Foreign investment in Latinamerica and the Caribbean increased 44% in 2004 with Brazil and Mexico the leading recipients, according to the latest release from the United Nations Conference on Trade and Development, UNCTAD.
"Foreign direct investments are crucial to address poverty and create economic opportunities, particularly jobs", said George Kell, CEO of the UN Global Compact program. Latinamerica and the Caribbean after four consecutive years of foreign investment descent, in 2004 managed to attract 68 billion US dollars.
Brazil with 18 billion and Mexico 17 billion were the main recipients most of it directed to the manufacturing sector as opposed to other years when services was the attraction.
The two leading economies of the hemisphere together with Chile and Argentina absorbed two thirds of all the direct foreign investment in 2004.
But measured by growth Mercosur members were the most dynamic with foreign investment in Argentina expanding 125%, Brazil 79% and Chile 73%. Central America and the Caribbean also had a good overall performance with Mexico's share expanding 46% in 2004 over 2003. However in the Andean Community foreign investment remained almost stagnant with the exception of Colombia with an expansion of 53% and Peru 37%.
Venezuela, Bolivia and Ecuador suffered the most given the introduction of changes in legislation regarding mineral resources which scared foreign direct investment.
According to the UNCTAD report the commodities bull market has triggered fiscal and contract modifications from the different governments which are demanding a higher percentage of income from natural resources exploitations by private corporations.
The countries mentioned in the report are Argentina, Bolivia, Chile, Ecuador, Peru and Venezuela, but the more obvious cases because of the uncertainty generated by the new oil legislation are Bolivia and Venezuela and in oil transport, Ecuador.
On the opposite side certain countries such as Argentina and Brazil have adopted foreign investment promotion policies and some Caribbean countries have finished with government monopolies in the telecommunications sector. Brazil ranks first with direct foreign investment totalling 9,5 billion US dollars compared to 11 billion for the whole region.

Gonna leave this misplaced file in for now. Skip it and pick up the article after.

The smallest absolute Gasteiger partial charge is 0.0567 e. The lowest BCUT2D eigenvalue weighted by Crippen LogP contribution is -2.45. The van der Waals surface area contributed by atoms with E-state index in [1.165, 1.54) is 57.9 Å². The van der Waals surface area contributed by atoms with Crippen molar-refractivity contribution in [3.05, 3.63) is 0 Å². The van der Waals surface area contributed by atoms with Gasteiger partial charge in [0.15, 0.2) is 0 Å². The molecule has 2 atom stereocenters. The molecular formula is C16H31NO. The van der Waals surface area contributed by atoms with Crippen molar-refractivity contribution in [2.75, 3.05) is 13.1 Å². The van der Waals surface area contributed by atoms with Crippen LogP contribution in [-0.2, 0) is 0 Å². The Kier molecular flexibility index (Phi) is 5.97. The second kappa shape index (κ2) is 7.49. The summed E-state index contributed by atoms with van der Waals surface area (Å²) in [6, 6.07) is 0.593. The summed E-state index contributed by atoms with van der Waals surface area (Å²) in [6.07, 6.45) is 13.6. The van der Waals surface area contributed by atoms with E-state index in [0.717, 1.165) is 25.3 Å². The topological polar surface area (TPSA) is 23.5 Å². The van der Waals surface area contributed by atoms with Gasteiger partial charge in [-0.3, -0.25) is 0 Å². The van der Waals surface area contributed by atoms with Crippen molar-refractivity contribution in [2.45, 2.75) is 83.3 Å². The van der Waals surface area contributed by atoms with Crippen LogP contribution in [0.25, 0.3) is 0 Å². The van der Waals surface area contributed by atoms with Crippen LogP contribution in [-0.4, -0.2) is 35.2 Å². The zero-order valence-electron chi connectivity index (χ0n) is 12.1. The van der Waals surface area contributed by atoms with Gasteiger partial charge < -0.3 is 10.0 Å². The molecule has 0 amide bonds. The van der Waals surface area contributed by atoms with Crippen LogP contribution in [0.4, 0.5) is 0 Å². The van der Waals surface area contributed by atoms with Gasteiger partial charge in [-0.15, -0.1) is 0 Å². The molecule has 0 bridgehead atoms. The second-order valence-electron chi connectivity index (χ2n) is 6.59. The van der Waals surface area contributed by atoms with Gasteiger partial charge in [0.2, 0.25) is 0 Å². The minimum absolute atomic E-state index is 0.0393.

Besides Brazil's multinational corporations such as Petrobras, Companhia Vale do Rio Doce, Metalurgica Gerdau are among those with the largest assets overseas together with the Mexican Cemex and America Movil. The German Dresdner Bank also published this week a report about Latinamerica forecasting an average expansion of 3,8% in 2006 with inflation reaching 5,6%.
The region's GDP will total 2,48 trillion US dollars, exports 555 billion and foreign debt 780 billion US dollars, which will represent a 1,3% increase.
But the growth forecast is 0,2 percentage less than in 2005 and according to the Dresdner bank this can be traced to an overheating of local stock exchange markets and bonds issues, which is yet unknown how softly they will land.
This is a new situation since in past cycles Latinamerica risks were concentrated in potential currency devaluations, non payment of debt or in extreme cases default.
The bank points out that deceleration was very much evident in Mexico during the second quarter; Brazil is forecasted to expand 3,4% which is 1,5% less than in 2004; Chile, Argentina, Venezuela, Uruguay which had record breaking growth last year will expand more modestly.